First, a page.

Oracle Cerner touts big plans to transform healthcare

At a health conference, executives unveiled new solutions and sent a message that healthcare is the company’s focus.

Technology companies have made bold claims about their ability to fix the healthcare industry.

Mike Sicilia, the executive vice president of Oracle’s business units, said there’s a reason others have stubbed their toes, as he put it.

Speaking at the Oracle Cerner Health Conference in Kansas City Monday, Sicilia said tech firms have stumbled in the past because “they haven’t taken on enough of the problem.”

Oracle Cerner won’t make the mistake of thinking too small, Sicilia said.

Oracle Cerner is putting staff in addressing the information technology challenges of healthcare, from improving electronic health records to revamping back office systems, payment and claim systems. He said that’s the differentiator in Oracle Cerner’s approach.

The health conference comes a few months after Oracle completed its $28-billion acquisition of Cerner, the nation’s second largest electronic health records company .

In a June event, Larry Ellison, Oracle chairman of the board and chief technology officer, positioned healthcare as the focus of the company.

Sicilia and other Oracle Cerner executives certainly hammered home that message at the conference Monday, which was streamed online.

“This is the most important thing we’ve ever done in the history of Oracle,” Sicilia said.

David Feinberg, chairman of Oracle Health, touted the promise of one of the world’s leading technology companies with a leader in electronic health records.

“Oracle and Cerner are going to allow you to care for your patients and communities like never before,” Feinberg said.

New product offerings

Feinberg touted a new product, “Seamless Exchange,” designed to help providers see a clearer picture of a patient’s health history and eliminate duplicate information in electronic health records. The company says it brings in external and internal patient data while eliminating information overload. It’s being tested with some providers.

During the conference, Oracle Cerner offered a video clip of Samit Desai, chief medical information officer of Ascension Technologies, who has been working on a pilot of the system. Desai called the Seamless Exchange “transformative” in potentially improving outcomes, because teams have more information.

Travis Dalton, executive vice president and general manager of Oracle Health, spent 21 years with Cerner. But he said he’s as excited as he’s been in his career about the merger with Oracle. He said the goal is to make it easier for providers to access the right data when they need it, and that means refining the electronic health record system.

“Our number one priority is improving the EHR,” Dalton said.

Dalton touted a new dashboard that allows health systems to capture information from electronic health records more easily, such as health outcomes, patient experience and the system’s finances.

The dashboard can identify areas to reduce burdens on staff, such as examining how much time clinicians are spending on EHR, the company says.

Virtual models of care

Nasim Afsar, Oracle Health’s chief health officer, also highlighted a pilot program of what Oracle Cerner describes as virtual models of care.

Four health systems are piloting “virtual nurses” that do assessment and documentation of patients at admission and discharge, which can enable other nurses to perform physical assessments and spend more time caring for patients, Afsar said. She said the virtual models can help healthcare organizations that are grappling with labor shortages, a widespread problem.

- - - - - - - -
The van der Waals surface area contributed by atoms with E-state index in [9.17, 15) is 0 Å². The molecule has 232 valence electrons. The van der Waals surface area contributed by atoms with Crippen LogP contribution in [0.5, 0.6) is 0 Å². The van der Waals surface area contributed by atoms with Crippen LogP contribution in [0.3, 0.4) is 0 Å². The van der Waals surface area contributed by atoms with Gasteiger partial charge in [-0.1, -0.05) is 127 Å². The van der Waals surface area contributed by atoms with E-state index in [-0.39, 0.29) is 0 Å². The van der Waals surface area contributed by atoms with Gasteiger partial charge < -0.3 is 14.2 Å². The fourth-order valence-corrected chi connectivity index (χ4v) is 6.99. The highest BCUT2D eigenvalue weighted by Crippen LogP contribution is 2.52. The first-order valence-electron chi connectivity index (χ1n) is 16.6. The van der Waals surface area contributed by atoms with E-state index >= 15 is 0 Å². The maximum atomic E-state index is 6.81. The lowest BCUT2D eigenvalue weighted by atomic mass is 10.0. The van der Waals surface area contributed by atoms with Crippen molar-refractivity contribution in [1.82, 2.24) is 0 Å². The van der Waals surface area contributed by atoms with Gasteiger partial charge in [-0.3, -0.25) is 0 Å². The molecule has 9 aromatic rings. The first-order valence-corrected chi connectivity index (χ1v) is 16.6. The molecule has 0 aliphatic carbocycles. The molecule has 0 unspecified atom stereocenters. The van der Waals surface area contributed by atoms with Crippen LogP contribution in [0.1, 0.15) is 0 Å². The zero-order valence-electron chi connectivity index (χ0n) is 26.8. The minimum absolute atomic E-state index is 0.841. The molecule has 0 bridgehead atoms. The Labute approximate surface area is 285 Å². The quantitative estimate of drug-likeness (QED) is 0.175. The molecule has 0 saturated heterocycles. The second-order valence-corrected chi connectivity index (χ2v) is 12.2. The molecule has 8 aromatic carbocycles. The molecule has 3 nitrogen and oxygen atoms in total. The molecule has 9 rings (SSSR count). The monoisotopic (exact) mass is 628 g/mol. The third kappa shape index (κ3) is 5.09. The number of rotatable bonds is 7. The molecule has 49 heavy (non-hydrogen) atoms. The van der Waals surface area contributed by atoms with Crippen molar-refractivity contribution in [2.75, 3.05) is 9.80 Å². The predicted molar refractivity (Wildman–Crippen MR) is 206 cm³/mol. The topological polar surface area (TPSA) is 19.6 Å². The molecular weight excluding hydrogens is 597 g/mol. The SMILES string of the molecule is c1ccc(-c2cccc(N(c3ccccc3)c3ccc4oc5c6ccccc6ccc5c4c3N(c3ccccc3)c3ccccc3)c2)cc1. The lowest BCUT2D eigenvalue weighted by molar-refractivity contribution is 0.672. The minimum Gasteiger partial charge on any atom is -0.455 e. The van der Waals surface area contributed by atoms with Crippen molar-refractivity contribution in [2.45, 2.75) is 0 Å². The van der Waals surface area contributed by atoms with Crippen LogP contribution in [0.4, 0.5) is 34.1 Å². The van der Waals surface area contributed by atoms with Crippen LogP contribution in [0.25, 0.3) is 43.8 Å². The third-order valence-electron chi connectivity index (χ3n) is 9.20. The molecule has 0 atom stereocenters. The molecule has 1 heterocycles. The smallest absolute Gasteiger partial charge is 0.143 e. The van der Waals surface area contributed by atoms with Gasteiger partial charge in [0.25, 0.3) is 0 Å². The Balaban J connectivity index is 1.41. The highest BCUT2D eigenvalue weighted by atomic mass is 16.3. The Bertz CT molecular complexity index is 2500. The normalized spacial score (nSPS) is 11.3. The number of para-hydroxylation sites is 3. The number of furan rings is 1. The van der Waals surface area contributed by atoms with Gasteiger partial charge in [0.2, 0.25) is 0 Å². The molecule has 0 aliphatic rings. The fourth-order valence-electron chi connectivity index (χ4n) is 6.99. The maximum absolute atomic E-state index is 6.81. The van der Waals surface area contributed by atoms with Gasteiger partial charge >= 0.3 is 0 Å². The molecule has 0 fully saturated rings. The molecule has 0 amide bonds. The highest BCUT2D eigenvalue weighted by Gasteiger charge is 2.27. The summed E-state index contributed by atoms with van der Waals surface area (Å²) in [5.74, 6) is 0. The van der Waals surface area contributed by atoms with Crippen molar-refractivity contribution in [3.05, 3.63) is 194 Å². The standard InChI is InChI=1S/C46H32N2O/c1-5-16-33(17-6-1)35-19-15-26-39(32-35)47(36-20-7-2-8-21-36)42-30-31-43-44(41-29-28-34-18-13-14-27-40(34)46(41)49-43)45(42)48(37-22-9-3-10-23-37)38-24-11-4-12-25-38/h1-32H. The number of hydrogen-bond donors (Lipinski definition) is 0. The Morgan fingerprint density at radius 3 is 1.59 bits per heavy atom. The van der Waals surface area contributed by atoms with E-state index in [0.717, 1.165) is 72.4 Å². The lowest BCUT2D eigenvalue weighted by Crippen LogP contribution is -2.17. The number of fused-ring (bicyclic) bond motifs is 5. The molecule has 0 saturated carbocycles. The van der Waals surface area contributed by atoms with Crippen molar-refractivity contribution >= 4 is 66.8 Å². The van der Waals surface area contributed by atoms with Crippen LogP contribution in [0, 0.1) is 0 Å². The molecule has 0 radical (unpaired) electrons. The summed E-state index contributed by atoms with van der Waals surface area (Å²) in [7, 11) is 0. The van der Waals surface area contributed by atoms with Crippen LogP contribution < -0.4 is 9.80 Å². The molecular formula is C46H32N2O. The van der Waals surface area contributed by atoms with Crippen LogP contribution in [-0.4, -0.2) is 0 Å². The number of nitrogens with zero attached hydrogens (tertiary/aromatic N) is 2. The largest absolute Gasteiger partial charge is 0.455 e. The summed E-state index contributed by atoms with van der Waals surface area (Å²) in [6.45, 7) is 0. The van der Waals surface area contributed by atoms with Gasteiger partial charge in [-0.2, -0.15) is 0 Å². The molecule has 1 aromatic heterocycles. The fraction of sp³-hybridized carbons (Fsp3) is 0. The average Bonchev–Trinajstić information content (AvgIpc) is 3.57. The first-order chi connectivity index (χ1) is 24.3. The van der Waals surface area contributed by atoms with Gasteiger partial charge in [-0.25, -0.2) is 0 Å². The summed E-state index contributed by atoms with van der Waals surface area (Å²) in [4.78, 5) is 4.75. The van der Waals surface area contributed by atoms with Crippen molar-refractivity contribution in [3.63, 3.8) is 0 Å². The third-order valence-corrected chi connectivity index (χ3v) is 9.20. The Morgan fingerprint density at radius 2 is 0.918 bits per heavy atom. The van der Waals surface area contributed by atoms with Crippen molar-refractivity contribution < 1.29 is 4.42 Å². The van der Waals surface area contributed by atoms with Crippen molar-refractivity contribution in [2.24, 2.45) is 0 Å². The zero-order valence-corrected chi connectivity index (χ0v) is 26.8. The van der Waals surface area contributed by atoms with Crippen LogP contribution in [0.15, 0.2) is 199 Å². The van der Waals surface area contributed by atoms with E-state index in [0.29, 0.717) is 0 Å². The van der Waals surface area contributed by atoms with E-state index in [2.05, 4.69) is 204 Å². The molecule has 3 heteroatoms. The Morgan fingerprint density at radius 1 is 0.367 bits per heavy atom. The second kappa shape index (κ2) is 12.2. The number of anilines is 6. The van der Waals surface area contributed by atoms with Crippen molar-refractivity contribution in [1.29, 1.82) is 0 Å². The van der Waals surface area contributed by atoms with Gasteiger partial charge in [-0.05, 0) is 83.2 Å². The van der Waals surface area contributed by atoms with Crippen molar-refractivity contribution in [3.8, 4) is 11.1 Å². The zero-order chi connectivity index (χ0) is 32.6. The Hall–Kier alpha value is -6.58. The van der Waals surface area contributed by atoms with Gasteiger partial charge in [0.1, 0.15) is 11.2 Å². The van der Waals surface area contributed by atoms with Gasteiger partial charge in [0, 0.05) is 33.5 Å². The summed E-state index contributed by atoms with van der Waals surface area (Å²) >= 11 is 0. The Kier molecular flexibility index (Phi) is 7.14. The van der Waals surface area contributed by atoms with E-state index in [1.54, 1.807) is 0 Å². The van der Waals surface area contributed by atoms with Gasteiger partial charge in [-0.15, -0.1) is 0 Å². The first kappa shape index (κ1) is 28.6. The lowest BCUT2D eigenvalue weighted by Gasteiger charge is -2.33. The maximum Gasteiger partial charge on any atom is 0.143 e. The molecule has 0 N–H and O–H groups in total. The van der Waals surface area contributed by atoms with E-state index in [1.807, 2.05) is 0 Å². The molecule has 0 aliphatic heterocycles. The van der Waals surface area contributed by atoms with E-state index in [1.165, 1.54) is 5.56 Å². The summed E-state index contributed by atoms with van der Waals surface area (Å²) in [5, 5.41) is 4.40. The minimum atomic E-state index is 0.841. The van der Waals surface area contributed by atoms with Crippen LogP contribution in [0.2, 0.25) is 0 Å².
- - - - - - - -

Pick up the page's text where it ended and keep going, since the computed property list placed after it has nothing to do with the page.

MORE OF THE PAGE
“We are thinking deeply about the future of our workforce,” she said.

Around the country, nurses have left hospitals over the course of the pandemic. If those virtual systems can allow bedside nurses to spend more time with patients, Afsar said, “new virtual care models could bring some people back.”

Oracle Cerner also unveiled tools to streamline charting and documentation in ambulatory settings.

Among the improvements is integrated charting, which will allow care team members to find the information they need in a single view without digging through scores of old notes from other clinicians, the company says. The patient records also now include a new “problem summary,” which offers a quick synopsis of the patient's condition.

Afsar called the problem summary “a game changer.”

Oracle Cerner also pushed a new solution, RevElate, designed to simplify and reduce headaches in billing processes. Oracle Cerner hopes to release the new system widely before the end of the year. It will offer more automation and intelligence in billing, thus easing some burdens on staff, the company says.

‘Time to think big’

The array of new products and solutions underscores Oracle’s intentions to establish a greater presence in the healthcare industry.

Looking ahead, Sicilia also talked about 5G playing a bigger role, such as embedding 5G chips that will turn some devices into mobile laboratories, without any need for cables or WiFi.

“You’re going to see a lot of 5G technology turn up,” Sicilia said.

Oracle Cerner also stressed its ability to help healthcare providers gain more understanding of the social determinants of health and their impact on their patient populations. Executives also spoke about how the company's technology is enabling smaller hospitals, including critical access hospitals in rural areas, gain more access to clinical trials.

In some of his opening remarks in Monday’s keynote program, Feinberg stressed the goal isn't just to collect more information but to provide data in a way that will provide “inclusive, actionable insights.” He also talked about the goal of making healthcare “more open, more connected.”

“Now is the time to think big,” Feinberg said.